NSA Planned To Hijack Google Play Store, Hack Android Phones
The National Security Agency (NSA) collaborated with the governments of four other countries on a planned attack that sought to infect millions of smartphones with spyware, according to a new report. The program, with the codename Irritant Horn, was designed to hijack the phones’ connections to app stores operated by Samsung and Google that would allow spies to surreptitiously steal data from users’ devices.
The report, first published by Canada’s CBC network and the Intercept, a news site founded by reporter Glen Greenwald, was based on internal NSA documents provided by former government contractor and NSA whistleblower Edward Snowden. The group behind the plan was the “Five Eyes” network, a collection of allied surveillance agencies from the U.S., the U.K., Canada, Australia and New Zealand that regularly collaborate on cyber-espionage and spying.
Ministry of Misinformation
The details of the hack were laid out in the PowerPoint presentation “Synergising Network Analysis and Tradecraft,” which served as the basis for a series of workshops held in Canada and Australia from 2011 to 2012.
The presentation explained that the NSA had planned to use the XKEYSCORE hacking tool to launch a man-in-the-middle attack from Samsung and Google servers. The XKEYSCORE tool allows governments to wiretap any user for whom they have a personal e-mail address, according to previously published statements by Snowden.
While earlier reports had already disclosed that the NSA and the Five Eyes governments had created spyware to attack Android and iPhone devices, the latest revelation indicated that the espionage agency was also interested in using the technique to plant misinformation on users’ phones. The agency seemed particularly interested in the potential of the technology to disrupt and prevent protests and citizen movements.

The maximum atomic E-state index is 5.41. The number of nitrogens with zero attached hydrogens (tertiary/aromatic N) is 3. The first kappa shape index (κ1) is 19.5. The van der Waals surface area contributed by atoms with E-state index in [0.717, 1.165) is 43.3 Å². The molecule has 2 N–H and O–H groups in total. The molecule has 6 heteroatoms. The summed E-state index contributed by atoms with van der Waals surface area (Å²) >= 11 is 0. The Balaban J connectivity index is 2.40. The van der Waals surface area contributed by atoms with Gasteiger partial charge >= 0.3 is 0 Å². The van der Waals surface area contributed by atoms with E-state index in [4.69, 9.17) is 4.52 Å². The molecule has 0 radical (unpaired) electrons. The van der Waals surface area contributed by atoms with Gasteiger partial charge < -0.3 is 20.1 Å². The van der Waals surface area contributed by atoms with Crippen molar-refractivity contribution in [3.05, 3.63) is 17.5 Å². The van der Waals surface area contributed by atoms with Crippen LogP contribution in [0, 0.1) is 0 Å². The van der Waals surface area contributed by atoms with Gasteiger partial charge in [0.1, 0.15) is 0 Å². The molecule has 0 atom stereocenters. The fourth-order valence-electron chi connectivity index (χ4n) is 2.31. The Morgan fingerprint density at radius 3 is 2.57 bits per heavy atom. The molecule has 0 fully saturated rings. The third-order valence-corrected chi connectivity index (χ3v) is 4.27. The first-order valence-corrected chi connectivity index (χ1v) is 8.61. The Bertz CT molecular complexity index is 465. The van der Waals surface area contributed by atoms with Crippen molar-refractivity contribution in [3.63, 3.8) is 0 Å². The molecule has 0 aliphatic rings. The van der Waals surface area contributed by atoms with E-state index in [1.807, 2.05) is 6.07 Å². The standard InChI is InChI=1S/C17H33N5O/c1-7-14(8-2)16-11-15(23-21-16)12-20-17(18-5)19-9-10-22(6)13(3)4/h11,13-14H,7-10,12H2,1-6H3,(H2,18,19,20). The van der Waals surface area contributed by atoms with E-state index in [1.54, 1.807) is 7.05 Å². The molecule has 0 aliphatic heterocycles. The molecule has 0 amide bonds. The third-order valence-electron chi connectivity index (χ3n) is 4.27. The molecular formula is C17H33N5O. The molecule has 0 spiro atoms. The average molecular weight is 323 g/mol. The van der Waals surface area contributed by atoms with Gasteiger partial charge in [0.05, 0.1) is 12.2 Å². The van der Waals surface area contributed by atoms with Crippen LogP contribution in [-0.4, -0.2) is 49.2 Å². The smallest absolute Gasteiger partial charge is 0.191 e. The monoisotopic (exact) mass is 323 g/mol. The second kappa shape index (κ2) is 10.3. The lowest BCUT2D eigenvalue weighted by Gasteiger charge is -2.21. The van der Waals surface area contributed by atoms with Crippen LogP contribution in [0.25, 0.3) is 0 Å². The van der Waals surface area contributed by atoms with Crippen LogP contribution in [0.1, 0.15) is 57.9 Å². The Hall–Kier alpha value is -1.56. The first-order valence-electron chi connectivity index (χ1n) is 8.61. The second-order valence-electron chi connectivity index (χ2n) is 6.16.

UC Browser Exploit
The presentation also described a vulnerability the NSA had discovered in the UC Browser application. Although UC Browser is not widely used in the Western world, it reportedly has around half a billion users, mainly in India and China. The exploit would allow the agency to gather information that would allow it to accurately identify the user of a device, according to the presentation.
Alibaba, the online retailing company that is behind UC Browser, has since been made aware of the exploit, which was leaking search query terms, SIM card numbers and unique device identifiers. The company behind the browser said that the vulnerability has since been fixed.
The NSA’s decision not to alert UC Browser of its vulnerability once discovered may have exposed several hundred million users to attacks from criminal hackers, who may have discovered the exploit on their own, according to the Intercept.
While the exact technique behind the attack is a new development, this is not the first time the NSA has sought to launch widespread cyberattacks against computer users. In one instance, the agency reportedly disguised itself as a Facebook server to break into computers attempting to access the social media network.
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